Blowing Hot Air

Electronics, like most people, hate a lot of heat. Heat
reduces, sometime substantially, the expected life of
electronic components. In fact, given enough heat, almost any
electronic component will immediately fail.

As you may remember, I’ve been searching for a new
CPU fan/heatsink.
This is because of the extremely high temperature readings I
got from the very first time I booted SWMBO new PC
(Pentium 4 2.8E Prescott Core) and the related incessant CPU
fan noise.

It was not unusual for Intel’s CPU monitor utility, which
displays temperature and voltage levels of the motherboard
(in addition to fan rpm), to be constantly going off because
the CPU was exceeding the maximum default temperature of
68°C. I was getting peaks exceeding 72°C (about
162°F). Even at idle (the CPU, not me) the utility
typically reported 59°C (about 138°F). Compare this
to the previous generation of Intel CPUs running at about 30
to 40°C.

I first tried adding more fans to my
Antec SLK-2650-BQE
case, which came with a 120mm rear fan
(not to mention the PSU fan). I installed an 80mm fan in the
side panel duct, and an 80mm front fan. While the over
temperature warnings ended, they were still in the
mid-to-high 60° and the stock Intel CPU fan still made
an awful racket because it was spinning as fast as its little
blades could go.

Hence, rather than waiting for the CPU to expire in a puff
of smoke, or my eardrums to burst from the fan whine, I
decided to purchase a new CPU fan/heat sink.

I
mentioned before
that it came down to two different
models: ThermalRight XP120 and Zalman CNPS7700-AlCu. In the
end, I ordered a Zalman but the smaller brother of the 7700 –
the
Zalman CNPS7000B-AlCu
. I got this one because it didn’t
exceed the weight limit of 450 grams for Intel motherboards
and because I could get it from Amazon.com (which is a Better
Business Bureau member in good standing).

In order to install the new fan I, of course, had to
remove the old one. I would like to note here that sharp
metal objects and delicate motherboards and CPUs do not a
good match make. Not that I had any problems mind you ;). In
any case, the old fan and heatsink eventually came off. I
then used rubbing alcohol to remove the excess thermal
grease from the CPU. Most sources warn that you should wear gloves when
coming in contact with the grease so consider yourself
notified.

While the new fan is much larger than the Intel OEM one, it
doesn’t have any problems fitting on the Intel
D865GBF-L
motherboard. But be aware that the outside edge
of the heatsink comes awfully close to the bottom of the
power supply and may be a problem in smaller cases. I’m glad
I got the smaller fan because I’m not sure I would have been
able to fit the larger and heavier
Zalman 7700
.

Fitting problems aside, getting the new fan screwed down
onto the bracket was harder than it should have been. You
have to tighten down two screws. Each is situated at the
opposite and extreme ends of what can be imagined as a lever.
As you try to tighten the first screw down, the other end
rises. It rises so much it is impossible to get the opposite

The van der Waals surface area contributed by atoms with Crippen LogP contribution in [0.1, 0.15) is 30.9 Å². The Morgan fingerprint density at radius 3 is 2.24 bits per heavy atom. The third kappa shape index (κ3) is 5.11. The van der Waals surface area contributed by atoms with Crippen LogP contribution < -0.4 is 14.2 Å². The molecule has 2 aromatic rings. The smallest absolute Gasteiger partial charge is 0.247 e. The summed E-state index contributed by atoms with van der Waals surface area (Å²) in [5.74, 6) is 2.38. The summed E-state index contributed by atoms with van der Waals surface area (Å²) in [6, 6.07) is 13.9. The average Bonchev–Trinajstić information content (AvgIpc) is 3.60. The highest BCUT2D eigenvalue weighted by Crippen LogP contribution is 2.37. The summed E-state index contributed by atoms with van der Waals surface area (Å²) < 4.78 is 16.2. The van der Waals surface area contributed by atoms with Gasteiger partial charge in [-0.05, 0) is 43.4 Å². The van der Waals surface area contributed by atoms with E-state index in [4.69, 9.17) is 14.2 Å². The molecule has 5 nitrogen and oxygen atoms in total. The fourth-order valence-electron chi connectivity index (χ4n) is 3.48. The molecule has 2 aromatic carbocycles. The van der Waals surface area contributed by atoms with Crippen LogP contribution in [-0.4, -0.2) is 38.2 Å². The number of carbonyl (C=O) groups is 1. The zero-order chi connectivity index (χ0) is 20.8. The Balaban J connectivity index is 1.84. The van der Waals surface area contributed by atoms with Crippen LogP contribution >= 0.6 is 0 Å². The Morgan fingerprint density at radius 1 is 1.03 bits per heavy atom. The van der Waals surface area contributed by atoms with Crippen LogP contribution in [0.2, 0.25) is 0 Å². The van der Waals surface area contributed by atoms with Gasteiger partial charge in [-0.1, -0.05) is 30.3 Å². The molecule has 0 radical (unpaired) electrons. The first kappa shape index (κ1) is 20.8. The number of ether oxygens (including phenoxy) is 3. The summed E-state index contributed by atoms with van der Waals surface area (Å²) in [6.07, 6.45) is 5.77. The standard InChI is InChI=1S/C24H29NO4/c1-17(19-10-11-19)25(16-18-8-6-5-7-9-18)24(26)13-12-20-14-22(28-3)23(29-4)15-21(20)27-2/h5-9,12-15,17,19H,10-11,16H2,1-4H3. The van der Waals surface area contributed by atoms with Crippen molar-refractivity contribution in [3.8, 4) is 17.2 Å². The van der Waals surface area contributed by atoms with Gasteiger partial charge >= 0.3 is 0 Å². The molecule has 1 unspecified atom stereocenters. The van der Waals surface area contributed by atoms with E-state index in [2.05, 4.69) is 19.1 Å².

screw started unless you are pressing down on it. Hard.
Simultaneously, the whole assembly slides around on the thin
film of thermal grease. Eventually, I got both screws started
(it helps to have three hands) and was able to tighten things
down and closed the case up without causing injury to the
motherboard, CPU, case, or myself.

Everything booted up fine so I guess nothing was damaged.
I was, however, disappointed that under idle, there was no
difference in CPU temperature as compared to the stock Intel
fan. I had seen other reviews in which idle temps went down
by five or more degrees. But I did not find any difference at
all.

However, and this makes be happy, there was a big
difference under load. As mentioned earlier, using the stock
Intel fan, I would get constant over heating warnings when
the CPU temp went over 68°C. This occurred when running
simple, relatively low-intensity applications like Word.

Except for one alarm, when first booting, the temp has not
risen above about 62°C (about 143°F), even when
running multiple applications like displaying a DVD (“Animal
House”), while listening to an AAC (Joss Stone), and editing
a document in Word. I don’t know why I got that first alarm
but I hope I don’t get any more.

Not that everything is perfect, though. The Zalman is
running at about 2,700 RPM. This creates noise. Less noise
than the little Intel fan spinning at the same or higher
speeds, but noise nonetheless. Fortunately, this is not a
MPC that needs to
be silent because it’s sitting in your living room. But the
noise is still something you should think about if your
environment requires silence or if you are particularly
sensitive to noise.

If you are, you are on your own. Perhaps the larger Zalman
will work/fit. Maybe not. If not, other than going to water
cooling, I can’t suggest an answer to how to keep your Intel
Prescott core CPU running cool and fans quiet.

Aloha!

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One response to “Blowing Hot Air

  1. [quote] simple, relatively low-intensity applications like Word.[/quote]
    Who are you kidding. If Word was simple MS would never succeed in hiding as many bugs, spy-tags and security breaches in it as it does.

    (Trick: under-clock the chip and it runs a lot cooler. )